The Home Equity Conversion Mortgage is an excellent product for elderly homeowners who need more income, but it makes it very difficult for the home owner to extract all the equity in the house.

Why a Reverse Mortgage Leaves Money Behind
December 1, 2003, Reviewed December 2, 2008, January 26, 2010, January 13, 2013, March 6, 2017

“I was my aunt’s only relative, and when she died I was surprised to inherit a house worth $250,000, with reverse mortgage debt of only $90,000. I had encouraged her to exhaust the equity in her house, and she always told me that she was using it as fast as the program would allow. Could that have been true?”

It is possible. It is also possible she was stringing you along because she wanted to leave you something. You will never know.

FHA’s Home Equity Conversion Mortgage (HECM) is an excellent product for elderly homeowners who need additional cash. HECM allows the owner to draw on a line of credit, receive a monthly payment for as long as she remains in the house, or receive a payment for a specified term. The debt need not be repaid until the owner dies, sells the house, or moves out permanently.

A weakness of the HECM, however, is that it is extremely difficult to use up all or even most of your equity – house value less mortgage debt. This is great for heirs, but not so great for seniors who want to get as much money as possible out of their house, and don’t care about leaving anything to their heirs.

The amount of equity a homeowner with a HECM leaves in her estate depends in part on how long she is in the house after the contract is closed. The earlier it is terminated, the smaller the debt and therefore the greater the equity. The owner may have little control over this.

A second factor, which the owner does have control over, is the payment option selected. Assuming the contract terminates before the owner reaches age 100, she will leave the least equity to her estate if she draws as much cash as possible at the outset or takes a credit line and uses it up in a short period, e.g., 2 years. If she converts the line into a monthly payment for a term longer than 2 years, she will leave more equity. If she takes a tenure payment that continues for as long as she lives in the house, she will leave the most equity. However, if she stays in the house alive and kicking until age 100, the remaining equity will be the same for all the options.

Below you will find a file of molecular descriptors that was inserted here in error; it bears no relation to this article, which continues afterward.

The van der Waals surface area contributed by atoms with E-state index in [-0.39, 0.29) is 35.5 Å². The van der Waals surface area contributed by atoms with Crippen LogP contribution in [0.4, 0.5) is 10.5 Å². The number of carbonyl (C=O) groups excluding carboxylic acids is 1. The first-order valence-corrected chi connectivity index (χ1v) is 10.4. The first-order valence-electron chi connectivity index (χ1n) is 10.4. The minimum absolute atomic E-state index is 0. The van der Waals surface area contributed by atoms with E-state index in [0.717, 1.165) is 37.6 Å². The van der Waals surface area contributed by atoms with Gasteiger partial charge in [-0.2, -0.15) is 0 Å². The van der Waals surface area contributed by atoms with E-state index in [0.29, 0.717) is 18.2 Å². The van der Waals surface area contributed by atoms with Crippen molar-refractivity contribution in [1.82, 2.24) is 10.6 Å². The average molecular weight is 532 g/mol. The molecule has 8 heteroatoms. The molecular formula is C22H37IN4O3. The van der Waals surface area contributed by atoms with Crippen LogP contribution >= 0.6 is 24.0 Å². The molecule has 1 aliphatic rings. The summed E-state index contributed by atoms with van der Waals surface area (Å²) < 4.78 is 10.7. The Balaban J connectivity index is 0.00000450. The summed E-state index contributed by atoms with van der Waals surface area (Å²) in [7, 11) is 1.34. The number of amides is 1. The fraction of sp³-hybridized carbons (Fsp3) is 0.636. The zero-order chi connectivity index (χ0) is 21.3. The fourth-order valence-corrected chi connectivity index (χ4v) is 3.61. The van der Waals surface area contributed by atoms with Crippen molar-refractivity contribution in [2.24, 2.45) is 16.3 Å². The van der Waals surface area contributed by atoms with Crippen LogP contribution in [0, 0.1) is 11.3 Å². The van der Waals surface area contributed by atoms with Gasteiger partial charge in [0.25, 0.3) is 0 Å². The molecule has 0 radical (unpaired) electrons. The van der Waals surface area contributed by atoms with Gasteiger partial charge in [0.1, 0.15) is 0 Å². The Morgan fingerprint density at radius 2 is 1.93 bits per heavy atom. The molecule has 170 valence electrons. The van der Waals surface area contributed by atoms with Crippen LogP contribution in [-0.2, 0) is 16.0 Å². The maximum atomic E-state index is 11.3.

A third factor is the appreciation in the value of the property after the HECM is taken out. Such appreciation affects the size of the estate but not the amounts that the owner can draw under that contract. HUD assumes all properties appreciate 4% a year in calculating draw amounts.

The fourth factor is whether the value of the property at the time the HECM was taken out was higher than the FHA loan limit. If it was, the credit line was based on the loan limit, and the excess value lands in the estate as additional equity. However, this excess value along with subsequent appreciation could make it worthwhile to refinance the HECM, as indicated in Can a HECM Be Refinanced

Seniors interested in a reverse mortgage can learn about the various HECM options for drawing funds, and see how much they can draw under each option from lenders certified by the professor, by clicking HERE.
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